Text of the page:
You should also formally register with your state to collect/remit sales tax and comply with local business statutes. Filing for sales tax permits costs $5 to $100 depending on the state.

Handling both federal EIN and state/local requirements upfront ensures you have the proper licenses before hiring employees or selling taxable goods and services. Paying penalties for lapsed permissions cuts into narrow magazine margins. Consult an accounting professional to establish compliant tax processes.

6. Setup Your Accounting

With tight margins and heavy upfront investments, meticulous financial tracking is imperative for magazine publishers. Whether hiring staff writers, contracting printers, hiring a marketing manager, or buying supplies, transactions must be properly recorded.


Accounting Software

Using small business accounting software like QuickBooks simplifies categorizing earnings and expenses, managing cash flows, tracking accounts receivable/payable, processing payroll, and reconciling statements. The platform can directly integrate with bank accounts and credit cards to automatically download transaction data.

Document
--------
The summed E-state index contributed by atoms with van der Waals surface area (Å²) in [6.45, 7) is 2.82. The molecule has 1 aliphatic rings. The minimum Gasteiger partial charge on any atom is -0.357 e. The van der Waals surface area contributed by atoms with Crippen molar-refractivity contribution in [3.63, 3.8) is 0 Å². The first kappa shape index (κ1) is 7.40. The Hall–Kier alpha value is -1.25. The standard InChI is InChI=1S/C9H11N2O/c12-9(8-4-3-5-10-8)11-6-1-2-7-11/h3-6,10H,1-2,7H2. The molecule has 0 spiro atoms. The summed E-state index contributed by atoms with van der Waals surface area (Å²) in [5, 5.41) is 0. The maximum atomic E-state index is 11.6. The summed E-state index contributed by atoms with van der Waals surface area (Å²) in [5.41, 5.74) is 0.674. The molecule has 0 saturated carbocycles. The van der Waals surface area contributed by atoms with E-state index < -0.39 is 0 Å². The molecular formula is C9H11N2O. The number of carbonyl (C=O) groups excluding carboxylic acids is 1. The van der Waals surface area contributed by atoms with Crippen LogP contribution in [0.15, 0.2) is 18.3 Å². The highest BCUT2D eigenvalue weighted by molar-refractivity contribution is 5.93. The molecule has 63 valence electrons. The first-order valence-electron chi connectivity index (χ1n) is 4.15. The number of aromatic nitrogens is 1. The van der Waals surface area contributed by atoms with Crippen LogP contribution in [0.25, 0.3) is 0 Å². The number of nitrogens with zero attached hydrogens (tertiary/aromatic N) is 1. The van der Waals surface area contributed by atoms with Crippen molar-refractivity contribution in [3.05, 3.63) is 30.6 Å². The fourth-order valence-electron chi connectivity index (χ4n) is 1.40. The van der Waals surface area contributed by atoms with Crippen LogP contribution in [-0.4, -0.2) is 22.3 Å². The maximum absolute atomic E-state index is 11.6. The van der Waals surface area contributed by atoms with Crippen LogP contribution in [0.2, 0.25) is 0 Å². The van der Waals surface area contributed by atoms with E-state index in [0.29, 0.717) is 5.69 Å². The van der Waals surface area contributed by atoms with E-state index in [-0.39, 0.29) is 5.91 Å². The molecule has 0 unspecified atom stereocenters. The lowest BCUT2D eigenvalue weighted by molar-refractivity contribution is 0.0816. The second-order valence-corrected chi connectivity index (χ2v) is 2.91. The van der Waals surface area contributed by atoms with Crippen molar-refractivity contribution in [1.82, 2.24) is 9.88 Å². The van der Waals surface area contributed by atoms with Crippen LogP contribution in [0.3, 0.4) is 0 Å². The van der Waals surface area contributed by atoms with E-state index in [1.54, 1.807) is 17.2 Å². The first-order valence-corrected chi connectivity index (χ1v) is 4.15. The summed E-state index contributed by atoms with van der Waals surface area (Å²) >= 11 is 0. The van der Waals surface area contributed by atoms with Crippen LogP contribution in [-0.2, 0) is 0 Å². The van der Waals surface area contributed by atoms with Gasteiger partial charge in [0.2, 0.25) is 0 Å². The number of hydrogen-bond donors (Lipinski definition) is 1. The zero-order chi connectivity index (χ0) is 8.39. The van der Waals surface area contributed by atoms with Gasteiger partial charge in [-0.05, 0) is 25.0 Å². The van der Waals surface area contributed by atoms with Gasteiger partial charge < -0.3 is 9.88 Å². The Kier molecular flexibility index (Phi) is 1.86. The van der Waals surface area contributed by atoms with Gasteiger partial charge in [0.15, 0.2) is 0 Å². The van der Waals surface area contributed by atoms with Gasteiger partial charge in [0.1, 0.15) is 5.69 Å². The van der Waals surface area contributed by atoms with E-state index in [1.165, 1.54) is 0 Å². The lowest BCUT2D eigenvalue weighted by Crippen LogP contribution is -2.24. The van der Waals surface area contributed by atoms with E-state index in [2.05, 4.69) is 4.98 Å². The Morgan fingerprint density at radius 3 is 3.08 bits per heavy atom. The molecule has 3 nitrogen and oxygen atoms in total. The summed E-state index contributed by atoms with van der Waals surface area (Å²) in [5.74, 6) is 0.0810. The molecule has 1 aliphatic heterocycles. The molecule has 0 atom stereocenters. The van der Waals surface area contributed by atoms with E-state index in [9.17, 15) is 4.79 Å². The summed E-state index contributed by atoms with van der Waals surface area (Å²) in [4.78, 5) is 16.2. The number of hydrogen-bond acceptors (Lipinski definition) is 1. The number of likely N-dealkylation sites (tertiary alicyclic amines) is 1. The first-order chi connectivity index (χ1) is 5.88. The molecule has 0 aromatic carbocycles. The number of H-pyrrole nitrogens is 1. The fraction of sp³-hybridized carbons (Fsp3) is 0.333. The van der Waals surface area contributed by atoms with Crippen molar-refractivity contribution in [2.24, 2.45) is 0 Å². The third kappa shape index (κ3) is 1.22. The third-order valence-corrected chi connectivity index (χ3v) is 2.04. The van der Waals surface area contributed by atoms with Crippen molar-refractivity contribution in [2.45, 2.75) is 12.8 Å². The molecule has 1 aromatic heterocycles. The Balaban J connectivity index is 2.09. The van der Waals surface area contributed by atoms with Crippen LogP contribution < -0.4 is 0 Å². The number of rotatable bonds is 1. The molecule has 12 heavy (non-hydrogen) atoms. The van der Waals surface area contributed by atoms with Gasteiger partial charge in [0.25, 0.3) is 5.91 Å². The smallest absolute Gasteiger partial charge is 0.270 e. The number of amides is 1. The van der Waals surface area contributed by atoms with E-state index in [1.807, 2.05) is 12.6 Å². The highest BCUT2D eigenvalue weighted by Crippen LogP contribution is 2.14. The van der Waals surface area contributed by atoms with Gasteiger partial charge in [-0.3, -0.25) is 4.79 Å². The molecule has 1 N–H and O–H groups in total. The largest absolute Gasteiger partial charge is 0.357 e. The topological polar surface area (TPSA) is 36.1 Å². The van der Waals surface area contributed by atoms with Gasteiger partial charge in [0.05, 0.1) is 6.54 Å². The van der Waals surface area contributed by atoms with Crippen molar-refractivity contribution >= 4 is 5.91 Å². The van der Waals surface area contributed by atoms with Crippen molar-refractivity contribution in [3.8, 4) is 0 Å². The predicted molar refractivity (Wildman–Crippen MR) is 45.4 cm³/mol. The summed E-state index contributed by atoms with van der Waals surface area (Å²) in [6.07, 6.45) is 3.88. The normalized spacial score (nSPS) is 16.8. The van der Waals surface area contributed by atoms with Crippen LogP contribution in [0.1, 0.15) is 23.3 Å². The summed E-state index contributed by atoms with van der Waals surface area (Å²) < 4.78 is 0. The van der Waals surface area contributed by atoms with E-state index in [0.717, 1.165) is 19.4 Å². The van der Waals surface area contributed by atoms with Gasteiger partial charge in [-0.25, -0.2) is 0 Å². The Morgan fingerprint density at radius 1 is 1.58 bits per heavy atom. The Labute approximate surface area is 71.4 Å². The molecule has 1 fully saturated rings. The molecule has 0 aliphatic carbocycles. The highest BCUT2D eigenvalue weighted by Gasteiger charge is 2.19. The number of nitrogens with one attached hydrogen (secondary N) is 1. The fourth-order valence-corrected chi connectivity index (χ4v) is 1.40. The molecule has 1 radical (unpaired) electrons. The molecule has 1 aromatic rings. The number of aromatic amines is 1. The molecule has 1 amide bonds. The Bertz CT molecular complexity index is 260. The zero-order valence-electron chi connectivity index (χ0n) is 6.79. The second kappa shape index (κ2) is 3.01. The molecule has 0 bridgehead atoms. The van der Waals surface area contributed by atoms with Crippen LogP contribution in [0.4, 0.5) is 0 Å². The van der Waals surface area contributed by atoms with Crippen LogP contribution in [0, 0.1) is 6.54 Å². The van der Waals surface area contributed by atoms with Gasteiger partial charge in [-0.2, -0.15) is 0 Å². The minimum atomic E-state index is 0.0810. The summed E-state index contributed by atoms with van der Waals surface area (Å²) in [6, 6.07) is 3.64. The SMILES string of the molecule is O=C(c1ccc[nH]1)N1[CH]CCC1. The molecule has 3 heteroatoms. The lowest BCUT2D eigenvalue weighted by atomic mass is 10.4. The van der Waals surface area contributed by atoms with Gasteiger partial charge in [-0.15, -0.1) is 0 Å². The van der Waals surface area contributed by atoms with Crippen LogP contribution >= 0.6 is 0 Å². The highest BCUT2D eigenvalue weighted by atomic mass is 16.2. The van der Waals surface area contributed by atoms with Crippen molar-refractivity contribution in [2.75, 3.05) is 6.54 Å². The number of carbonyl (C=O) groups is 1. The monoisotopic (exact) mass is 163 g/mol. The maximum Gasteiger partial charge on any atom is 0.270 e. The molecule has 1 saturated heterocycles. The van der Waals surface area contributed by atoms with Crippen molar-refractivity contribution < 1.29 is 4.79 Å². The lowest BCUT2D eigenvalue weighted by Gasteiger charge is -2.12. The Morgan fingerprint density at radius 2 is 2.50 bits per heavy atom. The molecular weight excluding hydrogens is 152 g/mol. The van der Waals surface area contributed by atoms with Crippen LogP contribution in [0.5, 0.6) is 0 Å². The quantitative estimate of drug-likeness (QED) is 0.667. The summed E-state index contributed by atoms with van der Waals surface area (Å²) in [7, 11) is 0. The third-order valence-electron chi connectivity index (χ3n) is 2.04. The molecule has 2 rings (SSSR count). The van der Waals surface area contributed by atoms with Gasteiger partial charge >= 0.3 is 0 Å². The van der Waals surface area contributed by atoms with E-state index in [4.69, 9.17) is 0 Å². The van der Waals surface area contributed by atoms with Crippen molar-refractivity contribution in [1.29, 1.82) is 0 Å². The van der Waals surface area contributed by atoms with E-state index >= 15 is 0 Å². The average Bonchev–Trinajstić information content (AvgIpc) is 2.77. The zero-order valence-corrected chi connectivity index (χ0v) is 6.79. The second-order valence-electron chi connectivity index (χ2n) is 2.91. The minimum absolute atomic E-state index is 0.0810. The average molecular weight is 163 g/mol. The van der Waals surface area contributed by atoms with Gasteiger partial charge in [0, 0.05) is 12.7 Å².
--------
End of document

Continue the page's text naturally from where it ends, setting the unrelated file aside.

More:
Hire an Accountant

While the software does the heavy lifting in organizing finances, working with an accountant takes optimization further with value-added services like:

  • Bookkeeping – Recording transactions
  • Payroll – Handling monthly pay runs
  • Compliance – Filing quarterly taxes
  • Audits – Ensuring accurate reporting
  • Planning – Forecasting cash flow

Accountants charge around $200 per month for basic small business bookkeeping and reporting. Come tax season, expect fees from $800 to $2,500+ to maximize write-offs and properly document income depending on your entity structure. An accountant can save money long-term by avoiding IRS issues down the road.

Open a Business Bank Account

Maintaining separate business accounts prevents co-mingling finances which raises red flags. Declining advertising revenue or steep printing costs directly hit the bottom line of magazine operations. With everything compartmentalized into isolated accounts, your funds remain protected.

Apply for a Business Credit Card

A small business credit card also segments expenditures for simplified tracking tied to clear purposes. Payment terms tend to be more flexible for corporations than individuals as credit decisions focus on company financials.

7. Obtain Licenses and Permits

Launching paper or digital magazines involves extensive pre-planning before officially opening for business. Find federal license information through the U.S. Small Business Administration. The SBA also offers a local search tool for state and city requirements.